CW3E Publication Notice
Subseasonal‐to‐Seasonal Hindcast Skill Assessment of Ridging Events Related to Drought Over the Western United States
November 23, 2020
CW3E scientist Peter Gibson, along with researchers from CW3E (Michael DeFlorio and Luca Delle Monache), NASA’s Jet Propulsion Laboratory (Duane Waliser and Alexander Goodman) and NASA’s Global Modeling and Assimilation Office (Andrea Molod) recently published an article in the Journal of Geophysical Research: Atmospheres titled “Subseasonal‐to‐Seasonal Hindcast Skill Assessment of Ridging Events Related to Drought Over the Western United States”.
Subseasonal‐to‐Seasonal (S2S) forecasts of atmospheric rivers, precipitation and drought are scientifically challenging, yet are of immense value for stakeholders and decision makers in the water resource management sector. While forecasting precipitation directly on S2S timescales has proven difficult in past research, this study approaches the problem from a different angle – to focus on persistent atmospheric ridging events that are well known to cause drought across the Western United States. In prior research, the authors have developed a ridge detection algorithm that automatically tracks ridging events associated with drought, which can be applied seamlessly across very large observational, weather and climate model datasets.
By applying this ridge detection algorithm, the authors probed the extent to which drought relevant ridging events can be forecasted on S2S timescales (2-6 weeks ahead) in state-of-the-art dynamical forecast models. For certain models, and certain aspects of ridging, the authors found evidence of skillful ridging forecasts across Weeks 3 and 4, and more modest skill across Weeks 5 and 6 lead time. The authors also explored conditions in the climate system that tend to help extend prediction skill in the forecast models as well as conditions that tend to reduce skill. This information is valuable for future research and product development, for bias correcting known errors in the output from forecast models and improving S2S prediction skill.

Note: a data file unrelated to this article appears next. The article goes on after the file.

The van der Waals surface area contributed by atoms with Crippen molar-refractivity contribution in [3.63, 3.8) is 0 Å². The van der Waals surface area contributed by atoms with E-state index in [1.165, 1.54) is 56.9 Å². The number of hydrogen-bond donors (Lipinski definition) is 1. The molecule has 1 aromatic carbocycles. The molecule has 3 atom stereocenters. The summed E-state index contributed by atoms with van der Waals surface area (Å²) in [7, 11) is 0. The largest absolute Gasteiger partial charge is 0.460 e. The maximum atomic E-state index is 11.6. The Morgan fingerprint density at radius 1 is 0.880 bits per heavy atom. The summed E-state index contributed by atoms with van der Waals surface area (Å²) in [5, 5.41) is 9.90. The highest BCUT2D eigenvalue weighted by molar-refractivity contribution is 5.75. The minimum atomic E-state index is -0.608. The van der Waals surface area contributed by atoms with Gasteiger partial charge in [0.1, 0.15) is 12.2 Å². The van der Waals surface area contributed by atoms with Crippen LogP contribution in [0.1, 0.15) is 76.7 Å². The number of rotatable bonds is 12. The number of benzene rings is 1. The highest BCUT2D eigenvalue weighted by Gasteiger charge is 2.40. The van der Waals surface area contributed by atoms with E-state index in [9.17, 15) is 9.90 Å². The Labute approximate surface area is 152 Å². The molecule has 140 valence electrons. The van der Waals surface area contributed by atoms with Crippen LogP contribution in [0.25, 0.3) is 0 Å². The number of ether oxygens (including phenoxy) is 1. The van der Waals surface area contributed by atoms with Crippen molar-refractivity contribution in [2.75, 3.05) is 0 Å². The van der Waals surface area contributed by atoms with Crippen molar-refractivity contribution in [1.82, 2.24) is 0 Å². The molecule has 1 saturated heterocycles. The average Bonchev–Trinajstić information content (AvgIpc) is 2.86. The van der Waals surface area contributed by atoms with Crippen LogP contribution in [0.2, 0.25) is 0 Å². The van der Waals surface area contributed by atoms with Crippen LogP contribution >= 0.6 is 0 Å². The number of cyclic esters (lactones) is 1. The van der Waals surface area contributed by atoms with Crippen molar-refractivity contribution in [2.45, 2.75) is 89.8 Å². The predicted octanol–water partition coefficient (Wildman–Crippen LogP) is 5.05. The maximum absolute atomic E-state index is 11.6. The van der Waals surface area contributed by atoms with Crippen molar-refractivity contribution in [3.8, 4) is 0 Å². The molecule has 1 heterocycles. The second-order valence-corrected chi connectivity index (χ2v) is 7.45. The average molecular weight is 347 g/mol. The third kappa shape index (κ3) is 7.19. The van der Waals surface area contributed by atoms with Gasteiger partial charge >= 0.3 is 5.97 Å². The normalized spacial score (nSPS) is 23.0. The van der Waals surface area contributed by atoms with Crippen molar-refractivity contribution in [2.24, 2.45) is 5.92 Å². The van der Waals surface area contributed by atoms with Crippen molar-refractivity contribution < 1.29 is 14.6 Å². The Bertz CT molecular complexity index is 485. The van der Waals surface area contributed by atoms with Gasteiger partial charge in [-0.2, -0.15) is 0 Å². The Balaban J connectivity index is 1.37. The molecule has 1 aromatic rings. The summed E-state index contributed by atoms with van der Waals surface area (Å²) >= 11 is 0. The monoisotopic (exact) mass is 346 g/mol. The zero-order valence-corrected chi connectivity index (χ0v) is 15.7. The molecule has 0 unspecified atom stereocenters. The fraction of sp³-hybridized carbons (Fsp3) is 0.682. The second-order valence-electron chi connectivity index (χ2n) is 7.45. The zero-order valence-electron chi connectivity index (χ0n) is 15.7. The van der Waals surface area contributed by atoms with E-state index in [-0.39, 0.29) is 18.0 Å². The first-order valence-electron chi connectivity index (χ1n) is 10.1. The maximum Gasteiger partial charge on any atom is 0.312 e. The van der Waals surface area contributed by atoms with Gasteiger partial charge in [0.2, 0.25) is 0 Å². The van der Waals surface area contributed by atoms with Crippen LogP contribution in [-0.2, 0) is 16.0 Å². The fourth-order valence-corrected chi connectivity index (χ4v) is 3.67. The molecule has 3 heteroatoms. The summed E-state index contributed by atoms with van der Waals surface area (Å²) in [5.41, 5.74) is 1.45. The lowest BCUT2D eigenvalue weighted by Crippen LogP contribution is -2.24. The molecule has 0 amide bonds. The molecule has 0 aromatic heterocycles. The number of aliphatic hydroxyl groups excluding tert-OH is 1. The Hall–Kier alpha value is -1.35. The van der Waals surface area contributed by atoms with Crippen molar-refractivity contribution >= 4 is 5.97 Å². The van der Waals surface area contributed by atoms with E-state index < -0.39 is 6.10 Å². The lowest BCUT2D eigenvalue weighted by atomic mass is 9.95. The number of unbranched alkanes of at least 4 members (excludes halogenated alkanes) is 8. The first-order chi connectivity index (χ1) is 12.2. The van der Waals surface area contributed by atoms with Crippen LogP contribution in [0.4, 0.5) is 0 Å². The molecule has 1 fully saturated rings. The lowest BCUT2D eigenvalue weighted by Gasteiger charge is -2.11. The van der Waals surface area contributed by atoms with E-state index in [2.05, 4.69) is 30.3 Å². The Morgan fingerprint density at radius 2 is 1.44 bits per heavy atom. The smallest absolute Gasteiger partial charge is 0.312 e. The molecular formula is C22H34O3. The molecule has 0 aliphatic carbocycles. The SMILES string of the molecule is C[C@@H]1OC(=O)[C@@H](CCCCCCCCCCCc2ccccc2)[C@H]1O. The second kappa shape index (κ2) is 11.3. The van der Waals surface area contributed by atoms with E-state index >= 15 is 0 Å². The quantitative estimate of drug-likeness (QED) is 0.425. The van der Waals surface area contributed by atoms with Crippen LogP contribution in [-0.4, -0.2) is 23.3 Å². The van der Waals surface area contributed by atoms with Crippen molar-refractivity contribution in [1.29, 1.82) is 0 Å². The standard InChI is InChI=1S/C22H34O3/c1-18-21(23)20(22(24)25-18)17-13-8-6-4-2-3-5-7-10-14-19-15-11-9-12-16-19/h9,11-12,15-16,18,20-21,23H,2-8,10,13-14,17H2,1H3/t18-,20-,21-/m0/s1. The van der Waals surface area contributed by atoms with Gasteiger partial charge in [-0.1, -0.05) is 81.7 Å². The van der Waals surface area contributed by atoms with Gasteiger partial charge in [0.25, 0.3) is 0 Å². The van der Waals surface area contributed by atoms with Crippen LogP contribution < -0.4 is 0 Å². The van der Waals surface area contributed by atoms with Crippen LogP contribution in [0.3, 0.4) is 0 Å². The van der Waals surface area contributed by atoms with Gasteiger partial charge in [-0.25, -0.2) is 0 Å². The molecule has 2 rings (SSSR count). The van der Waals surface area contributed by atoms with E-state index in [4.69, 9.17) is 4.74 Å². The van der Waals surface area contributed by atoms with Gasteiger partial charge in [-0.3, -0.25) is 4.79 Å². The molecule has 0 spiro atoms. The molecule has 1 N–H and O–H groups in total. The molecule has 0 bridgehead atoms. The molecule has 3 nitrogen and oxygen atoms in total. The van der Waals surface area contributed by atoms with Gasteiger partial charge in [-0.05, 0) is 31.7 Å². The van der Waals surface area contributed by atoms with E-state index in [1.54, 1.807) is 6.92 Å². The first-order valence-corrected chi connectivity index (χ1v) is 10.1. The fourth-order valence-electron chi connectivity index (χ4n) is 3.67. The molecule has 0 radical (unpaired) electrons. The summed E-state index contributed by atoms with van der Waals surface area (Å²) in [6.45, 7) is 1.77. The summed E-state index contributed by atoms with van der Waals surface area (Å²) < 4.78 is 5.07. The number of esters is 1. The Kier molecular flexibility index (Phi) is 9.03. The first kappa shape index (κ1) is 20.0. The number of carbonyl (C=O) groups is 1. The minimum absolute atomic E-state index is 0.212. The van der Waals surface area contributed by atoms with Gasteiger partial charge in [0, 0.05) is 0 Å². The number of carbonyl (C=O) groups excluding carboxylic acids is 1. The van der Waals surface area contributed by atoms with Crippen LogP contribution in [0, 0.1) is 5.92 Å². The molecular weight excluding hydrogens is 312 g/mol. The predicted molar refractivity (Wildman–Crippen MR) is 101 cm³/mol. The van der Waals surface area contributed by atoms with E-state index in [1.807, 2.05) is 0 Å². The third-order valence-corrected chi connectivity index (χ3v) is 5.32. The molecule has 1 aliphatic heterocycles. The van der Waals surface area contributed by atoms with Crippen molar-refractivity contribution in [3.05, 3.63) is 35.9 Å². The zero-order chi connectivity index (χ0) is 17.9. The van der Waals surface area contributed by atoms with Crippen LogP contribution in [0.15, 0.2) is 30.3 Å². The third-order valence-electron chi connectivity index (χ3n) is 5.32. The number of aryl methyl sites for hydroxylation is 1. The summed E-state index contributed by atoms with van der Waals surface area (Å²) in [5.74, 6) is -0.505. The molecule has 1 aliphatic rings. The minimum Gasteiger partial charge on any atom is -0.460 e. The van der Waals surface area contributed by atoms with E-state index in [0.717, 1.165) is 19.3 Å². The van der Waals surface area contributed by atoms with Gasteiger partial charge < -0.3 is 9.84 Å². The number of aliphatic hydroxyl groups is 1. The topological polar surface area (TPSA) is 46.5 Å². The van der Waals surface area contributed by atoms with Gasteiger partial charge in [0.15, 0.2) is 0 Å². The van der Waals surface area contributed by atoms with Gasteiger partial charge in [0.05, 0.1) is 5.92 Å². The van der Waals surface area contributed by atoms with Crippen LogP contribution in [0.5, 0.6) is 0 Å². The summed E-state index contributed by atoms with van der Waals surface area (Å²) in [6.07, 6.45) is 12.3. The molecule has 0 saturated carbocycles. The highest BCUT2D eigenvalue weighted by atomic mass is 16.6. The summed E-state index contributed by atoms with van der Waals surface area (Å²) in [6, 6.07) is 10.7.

Figure 1. Probabilistic Brier Skill score (BSS) for predicting above normal occurrence of ridge types (N, S, and W ridge types) across a 2-week period for lead times of weeks 1-2, weeks 3-4 and weeks 5-6. Skill scores above zero indicate model skill compared to a reference prediction. The left panels (a, c) show skill assessed relative to a reference climatology defined by the historical median ridge type frequency across the particular 2-week period. Panels (b,d) show skill assessed relative to randomly sampling (with replacement) from the reference distribution defined by the historical distribution of each ridge type frequency found in reanalysis.
Based on this research, experimental forecasts are being issued in real time by CW3E and are publicly available. This S2S forecast product, as well as the underpinning research, supports CW3E’s Strategic Plan goals for revolutionizing seasonal outlooks of extreme events in North America and their impacts on floods, drought, hydropower, and the economy. This research received funding and support from the California Department of Water Resources.
Gibson, P. B., Waliser, D. E., Goodman, A., DeFlorio, M. J., Delle Monache, L., & Molod, A. (2020). Subseasonal‐to‐seasonal hindcast skill assessment of ridging events related to drought over the Western United States. Journal of Geophysical Research: Atmospheres, 125, https://doi.org/10.1029/2020JD033655.